“We hire guides with various degrees of expertise, so that we can create new birding leaders in the country,” Cathy says, adding that she feels an obligation to teach and delegate authority and create career opportunities for area community members. The mantra of the staff here is “nothing is too much trouble,” and Cathy encourages all the staff to study English.
She also hires at least one European guide each season.
“For us, it’s a great entry into the European market, because those guides will return some day with birders from their own countries,” she says.
If you tire of birding, you can set off on one of the lodge’s eight horses along mountain and river trails. Happily, horseback riding is included here. Horse wrangler Asunción Aguilar, nicknamed “Chon,” is the model of a modern vaquero: rugged, mustachioed and affable. A blacksmith by trade, he grew up in these parts and knows every inch of the river valley and the mountains. You won’t quite escape birding, though, because he has good eyes and points out birds along the way.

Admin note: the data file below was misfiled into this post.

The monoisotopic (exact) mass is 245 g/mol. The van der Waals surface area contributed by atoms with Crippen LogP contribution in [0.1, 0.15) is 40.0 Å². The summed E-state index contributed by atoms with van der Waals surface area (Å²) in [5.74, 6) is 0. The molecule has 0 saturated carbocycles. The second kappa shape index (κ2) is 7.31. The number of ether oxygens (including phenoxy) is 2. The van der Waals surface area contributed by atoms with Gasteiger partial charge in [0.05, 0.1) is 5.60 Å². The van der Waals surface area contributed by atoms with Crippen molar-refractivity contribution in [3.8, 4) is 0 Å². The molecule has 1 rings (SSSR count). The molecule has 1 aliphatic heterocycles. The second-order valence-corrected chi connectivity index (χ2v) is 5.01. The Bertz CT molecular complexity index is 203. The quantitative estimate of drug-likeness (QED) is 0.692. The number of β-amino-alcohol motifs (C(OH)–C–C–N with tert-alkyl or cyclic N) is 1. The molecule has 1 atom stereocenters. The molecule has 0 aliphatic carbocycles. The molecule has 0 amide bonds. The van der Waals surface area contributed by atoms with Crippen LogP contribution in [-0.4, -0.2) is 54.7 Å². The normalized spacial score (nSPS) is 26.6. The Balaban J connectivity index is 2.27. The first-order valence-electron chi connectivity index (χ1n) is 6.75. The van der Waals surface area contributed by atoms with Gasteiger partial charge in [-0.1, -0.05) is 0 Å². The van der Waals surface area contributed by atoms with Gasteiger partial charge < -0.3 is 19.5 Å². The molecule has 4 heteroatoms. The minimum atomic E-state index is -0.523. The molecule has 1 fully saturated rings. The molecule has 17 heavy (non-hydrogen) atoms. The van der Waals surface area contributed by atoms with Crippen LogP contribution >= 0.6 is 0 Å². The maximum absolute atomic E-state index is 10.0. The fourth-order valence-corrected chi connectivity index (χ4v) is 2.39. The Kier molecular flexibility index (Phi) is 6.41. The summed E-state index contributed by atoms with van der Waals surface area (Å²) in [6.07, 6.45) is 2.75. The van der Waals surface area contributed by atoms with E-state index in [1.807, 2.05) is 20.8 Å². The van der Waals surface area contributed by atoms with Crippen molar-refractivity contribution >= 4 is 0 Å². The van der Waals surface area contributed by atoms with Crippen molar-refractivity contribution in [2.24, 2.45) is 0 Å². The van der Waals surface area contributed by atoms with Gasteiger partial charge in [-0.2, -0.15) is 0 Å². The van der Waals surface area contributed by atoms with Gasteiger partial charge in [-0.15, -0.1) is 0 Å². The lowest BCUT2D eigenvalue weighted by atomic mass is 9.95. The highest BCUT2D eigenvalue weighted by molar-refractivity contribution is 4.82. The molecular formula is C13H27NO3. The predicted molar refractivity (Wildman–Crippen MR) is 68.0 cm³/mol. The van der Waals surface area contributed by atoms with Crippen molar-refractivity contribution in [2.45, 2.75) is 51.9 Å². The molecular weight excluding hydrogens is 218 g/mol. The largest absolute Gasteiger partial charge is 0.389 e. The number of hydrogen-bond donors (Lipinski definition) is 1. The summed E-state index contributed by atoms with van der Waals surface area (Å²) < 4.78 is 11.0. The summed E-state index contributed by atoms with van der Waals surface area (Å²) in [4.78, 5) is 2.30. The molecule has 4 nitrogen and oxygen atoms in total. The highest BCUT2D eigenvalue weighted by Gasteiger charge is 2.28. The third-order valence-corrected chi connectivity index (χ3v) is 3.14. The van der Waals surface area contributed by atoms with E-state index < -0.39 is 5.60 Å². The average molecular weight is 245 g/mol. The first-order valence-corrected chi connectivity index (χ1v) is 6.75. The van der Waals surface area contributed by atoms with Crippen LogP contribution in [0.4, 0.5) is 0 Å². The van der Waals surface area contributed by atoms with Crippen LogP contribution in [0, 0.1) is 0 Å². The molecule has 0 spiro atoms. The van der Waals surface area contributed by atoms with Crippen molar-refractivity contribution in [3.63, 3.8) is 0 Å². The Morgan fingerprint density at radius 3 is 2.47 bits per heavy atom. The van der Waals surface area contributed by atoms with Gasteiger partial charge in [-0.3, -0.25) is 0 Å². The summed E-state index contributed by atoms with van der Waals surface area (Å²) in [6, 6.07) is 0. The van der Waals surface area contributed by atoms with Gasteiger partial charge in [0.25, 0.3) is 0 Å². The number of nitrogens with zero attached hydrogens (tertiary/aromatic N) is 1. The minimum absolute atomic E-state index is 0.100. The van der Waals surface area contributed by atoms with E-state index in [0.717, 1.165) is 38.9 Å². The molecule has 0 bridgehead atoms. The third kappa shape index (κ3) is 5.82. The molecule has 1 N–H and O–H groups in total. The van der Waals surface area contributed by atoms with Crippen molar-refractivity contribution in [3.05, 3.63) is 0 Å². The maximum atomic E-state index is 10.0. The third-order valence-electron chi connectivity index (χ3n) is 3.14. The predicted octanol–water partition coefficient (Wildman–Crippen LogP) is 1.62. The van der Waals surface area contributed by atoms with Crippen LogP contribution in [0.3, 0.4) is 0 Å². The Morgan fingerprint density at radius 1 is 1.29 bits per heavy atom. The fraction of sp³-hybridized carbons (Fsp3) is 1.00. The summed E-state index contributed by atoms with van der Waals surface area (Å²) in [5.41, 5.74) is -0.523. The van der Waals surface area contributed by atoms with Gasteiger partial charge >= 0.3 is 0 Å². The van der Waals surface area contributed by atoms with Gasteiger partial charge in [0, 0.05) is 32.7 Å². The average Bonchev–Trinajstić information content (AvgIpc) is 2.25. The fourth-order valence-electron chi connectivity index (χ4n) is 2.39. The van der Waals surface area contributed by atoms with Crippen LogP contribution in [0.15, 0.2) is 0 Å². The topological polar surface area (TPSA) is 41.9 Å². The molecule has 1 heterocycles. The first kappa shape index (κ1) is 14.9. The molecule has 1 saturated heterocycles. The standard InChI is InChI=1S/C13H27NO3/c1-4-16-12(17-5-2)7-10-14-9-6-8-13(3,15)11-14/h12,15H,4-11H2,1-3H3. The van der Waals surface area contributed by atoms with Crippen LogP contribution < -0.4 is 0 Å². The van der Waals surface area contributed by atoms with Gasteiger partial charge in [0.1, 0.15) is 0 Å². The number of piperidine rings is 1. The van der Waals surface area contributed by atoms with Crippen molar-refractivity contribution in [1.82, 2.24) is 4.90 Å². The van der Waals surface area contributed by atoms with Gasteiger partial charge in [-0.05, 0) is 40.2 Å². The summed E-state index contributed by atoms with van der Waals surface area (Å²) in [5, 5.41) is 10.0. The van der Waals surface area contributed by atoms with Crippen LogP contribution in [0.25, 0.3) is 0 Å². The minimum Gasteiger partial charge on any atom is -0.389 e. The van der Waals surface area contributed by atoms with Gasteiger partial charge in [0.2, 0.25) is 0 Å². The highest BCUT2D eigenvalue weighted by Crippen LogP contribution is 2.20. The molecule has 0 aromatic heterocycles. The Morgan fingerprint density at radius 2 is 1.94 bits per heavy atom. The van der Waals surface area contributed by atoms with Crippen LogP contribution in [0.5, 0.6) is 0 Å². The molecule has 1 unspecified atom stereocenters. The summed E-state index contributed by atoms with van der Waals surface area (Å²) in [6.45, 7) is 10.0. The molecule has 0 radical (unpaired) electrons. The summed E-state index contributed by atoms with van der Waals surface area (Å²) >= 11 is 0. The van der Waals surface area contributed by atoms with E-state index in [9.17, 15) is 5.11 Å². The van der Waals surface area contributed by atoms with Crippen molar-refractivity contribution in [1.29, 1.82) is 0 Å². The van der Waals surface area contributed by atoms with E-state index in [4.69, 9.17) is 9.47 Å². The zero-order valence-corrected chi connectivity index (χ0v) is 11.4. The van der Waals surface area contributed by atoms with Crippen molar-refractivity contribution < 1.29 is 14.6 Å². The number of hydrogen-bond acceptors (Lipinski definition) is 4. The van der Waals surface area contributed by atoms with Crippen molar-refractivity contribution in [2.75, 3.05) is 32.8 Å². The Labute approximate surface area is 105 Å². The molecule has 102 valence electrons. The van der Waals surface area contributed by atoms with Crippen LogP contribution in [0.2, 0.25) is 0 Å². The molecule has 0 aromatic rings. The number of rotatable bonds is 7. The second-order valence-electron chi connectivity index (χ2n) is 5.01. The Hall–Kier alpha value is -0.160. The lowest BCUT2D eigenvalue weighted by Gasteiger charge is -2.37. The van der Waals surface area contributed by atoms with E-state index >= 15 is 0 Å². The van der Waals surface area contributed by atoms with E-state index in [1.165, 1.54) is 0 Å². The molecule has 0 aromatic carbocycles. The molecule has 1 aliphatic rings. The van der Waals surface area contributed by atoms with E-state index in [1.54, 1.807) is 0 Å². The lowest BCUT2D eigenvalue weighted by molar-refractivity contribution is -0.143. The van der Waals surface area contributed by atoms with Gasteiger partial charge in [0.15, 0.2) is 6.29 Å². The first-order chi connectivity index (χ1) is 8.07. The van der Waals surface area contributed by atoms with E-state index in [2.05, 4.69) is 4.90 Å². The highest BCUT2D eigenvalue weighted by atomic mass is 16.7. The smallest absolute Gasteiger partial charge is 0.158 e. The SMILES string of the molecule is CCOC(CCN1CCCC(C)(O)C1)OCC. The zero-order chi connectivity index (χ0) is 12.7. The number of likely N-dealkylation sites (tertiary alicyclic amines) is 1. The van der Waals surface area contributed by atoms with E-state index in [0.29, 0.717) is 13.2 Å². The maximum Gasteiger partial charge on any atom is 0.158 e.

The day I tagged along with more experienced riders, we trotted along a wide trail past fields of sugarcane and a forest edge, then emerged on a windy ridge with sweeping views of the Tuis River valley to the west, backed by Silent Mountain; and, to the south, a vista of the Talamancas, including, on a clear day, the eastern slope of Chirripó, the country’s highest peak, and the remote village of Grano de Oro.
Serious hikers can take an all-day, strenuous hike (always accompanied by a guide) up Silent Mountain, where the higher-altitude forest differs enough to reap higher elevation birds, such as emerald toucanets and resplendent quetzals, and, in the dry season, the elusive lovely cotinga.
After all the birding, hiking and riding, the sound of the dinner bell summoning guests to the table is always welcome. But be prepared to pace yourself. The food here, served family-style in a cozy dining room that spills out onto a terrace, is so delicious and so plentiful that it’s hard to say “when.”